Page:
Thursday, March 28, 2013

You Gotta Big Mouth, and You Talk Too Much

When I was growing up there was a song that had the words, You gotta big mouth, and you talk too much. I don’t have a clue what the rest of the song says, and I’m pretty sure I don’t want to know, but for whatever reason, I remember that phrase probably because it summarized me well. LOL.

Some of you may or may not know, but my daddy is an ordained minister. When I was in elementary he was an interim pastor for a while. Since that time, he’s conducted funerals and weddings, and of course where daddy is concerned there is always one humorous story that happens in his wanderings through life. Funerals are no exception. While Daddy didn’t go to seminary, he had one of the main prerequisites to being a Baptist preacher…he could talk. Daddy is a story teller. He weaves a tale with colorful expressions and imaginative phrases, and whether it’s the first time you’ve heard one of his stories or the hundredth time you’ve heard a story, you can’t help but laugh. Some of his stories are longer than others, and some of his jokes are longer than others, but you put him in front of an audience who is expecting to hear something, and he is on…much like my daughter.

If you give a Baptist preacher a microphone, he just can’t limit himself to five minutes. I don’t know if they learn that in seminary, or if that is just part of that spiritual gift. It’s one of the reasons I think Paul had to have been the first Baptist preacher that walked the face of the earth…lol. In Acts 21, Paul arrives in Jerusalem, gives his report and begins a purification process when he is arrested. He’s arrested only after a flash mob has started to try to kill Paul by beating him to a pulp. (My version, you can check out verse 32). As the soldiers are leading Paul away, I guess Paul realized there was a captive audience, and he asked to speak to them. I mean what could they do, he had armed guards around him then. Paul is given permission to speak, and he uses this time to give his testimony, and he does it in such a way as to grab the audience’s attention.

Have you ever found yourself unexpectedly in front of an audience? Have you ever found yourself speaking to a few people that you hadn’t planned on speaking to? Do you use that opportunity to give your testimony? Are you prepared to give your testimony? Maybe that’s an even better question.

Have you ever spoken to someone on the phone, get a picture in your head of what they look like and when you meet, you couldn’t be more wrong? My son is 100% Hispanic. He has a head full of that jet black hair, beautiful almond shaped eyes, and his skin tans flawlessly. When we have visited our Spanish mission church, the kids run up to him speaking Spanish, and he looks at them and says with a twang, “What?” That cracks me up. My husband and I love to watch the show Chopped, and there is a chef named Jun. He is Asian but was raised in England and has the most beautiful British accent. That cracks me up. It caught my attention. I was expecting to hear something different.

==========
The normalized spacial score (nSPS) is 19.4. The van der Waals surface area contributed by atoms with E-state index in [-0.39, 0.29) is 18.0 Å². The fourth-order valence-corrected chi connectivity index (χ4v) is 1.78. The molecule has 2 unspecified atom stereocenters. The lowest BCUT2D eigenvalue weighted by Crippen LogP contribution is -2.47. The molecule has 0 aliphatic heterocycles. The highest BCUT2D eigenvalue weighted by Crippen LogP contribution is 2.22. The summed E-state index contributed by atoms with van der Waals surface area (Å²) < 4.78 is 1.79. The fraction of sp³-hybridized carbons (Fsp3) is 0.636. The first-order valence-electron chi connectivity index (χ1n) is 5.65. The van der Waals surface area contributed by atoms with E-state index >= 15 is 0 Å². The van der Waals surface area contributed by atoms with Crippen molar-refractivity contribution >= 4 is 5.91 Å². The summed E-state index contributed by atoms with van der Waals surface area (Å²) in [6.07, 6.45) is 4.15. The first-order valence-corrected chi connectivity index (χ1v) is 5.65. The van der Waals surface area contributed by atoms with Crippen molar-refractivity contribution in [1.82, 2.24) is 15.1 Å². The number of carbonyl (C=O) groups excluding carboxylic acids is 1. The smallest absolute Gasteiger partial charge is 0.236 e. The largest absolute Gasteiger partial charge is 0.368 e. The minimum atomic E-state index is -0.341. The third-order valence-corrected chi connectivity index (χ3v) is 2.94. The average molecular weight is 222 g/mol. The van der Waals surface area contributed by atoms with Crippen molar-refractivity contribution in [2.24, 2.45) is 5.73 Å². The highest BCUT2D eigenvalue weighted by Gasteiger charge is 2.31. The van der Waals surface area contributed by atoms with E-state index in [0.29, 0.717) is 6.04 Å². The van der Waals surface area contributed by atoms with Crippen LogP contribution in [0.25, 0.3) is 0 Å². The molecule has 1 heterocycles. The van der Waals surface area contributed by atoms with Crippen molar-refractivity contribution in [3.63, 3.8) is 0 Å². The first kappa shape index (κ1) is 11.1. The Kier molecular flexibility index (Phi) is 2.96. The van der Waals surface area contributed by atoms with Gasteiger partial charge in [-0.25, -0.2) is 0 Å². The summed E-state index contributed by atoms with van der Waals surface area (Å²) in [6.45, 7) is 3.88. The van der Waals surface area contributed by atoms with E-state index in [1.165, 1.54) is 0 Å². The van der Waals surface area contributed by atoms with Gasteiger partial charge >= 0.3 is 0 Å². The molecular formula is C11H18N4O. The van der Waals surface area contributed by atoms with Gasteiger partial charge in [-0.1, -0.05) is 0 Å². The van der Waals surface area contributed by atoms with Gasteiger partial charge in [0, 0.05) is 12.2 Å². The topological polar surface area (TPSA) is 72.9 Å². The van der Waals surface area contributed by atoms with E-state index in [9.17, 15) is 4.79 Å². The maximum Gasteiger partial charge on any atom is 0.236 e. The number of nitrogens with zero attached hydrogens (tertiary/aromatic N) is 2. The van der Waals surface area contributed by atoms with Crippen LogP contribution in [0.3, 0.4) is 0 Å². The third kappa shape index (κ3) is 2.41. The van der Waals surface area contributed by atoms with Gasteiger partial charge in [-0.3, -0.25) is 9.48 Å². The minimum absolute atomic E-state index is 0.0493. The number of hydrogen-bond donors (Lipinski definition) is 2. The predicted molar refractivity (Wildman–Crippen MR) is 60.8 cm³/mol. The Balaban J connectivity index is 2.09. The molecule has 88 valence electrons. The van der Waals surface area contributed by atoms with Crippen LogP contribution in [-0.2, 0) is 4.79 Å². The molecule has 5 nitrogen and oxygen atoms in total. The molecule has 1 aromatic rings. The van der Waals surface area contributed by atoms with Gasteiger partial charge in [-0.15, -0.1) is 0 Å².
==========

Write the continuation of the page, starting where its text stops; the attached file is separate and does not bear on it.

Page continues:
The crowd listened to Paul when he spoke because he was able to speak their language. When you talk to someone about Jesus, don’t use the church lingo. Your speech should be like Christ, and the message while biblically based can be personalized so that all can understand. You don’t have to curse or swear to speak their language because if you curse and swear like them then you are no different and your message is no different.

Paul stuck with the facts, and the crowd was with him up until Paul said that God told him to go to the Gentiles. You know, they may have blocked him out after that but up until that time they were listening. They heard about Paul’s testimony about how her persecuted Christians and how he was blinded and how his sight was restored. God’s Word does not return void (Is 55:11). What that means is that whatever is spoken about God at his direction will produce an effect that he pleases and  for his purposes. God gave Paul a platform to testify. Many heard it that day, and I can’t help but think that God used his testimony to affect change in someone’s life that day.

It is not our job to brow beat people with the Word. It is our job to testify, to encourage, to learn it, and to teach it to others. God is responsible for the outcome. When you realize this, it really takes the burden off your shoulders. So I challenge you to look for opportunities to tell others what God is doing in your life, and I encourage you to speak boldly.

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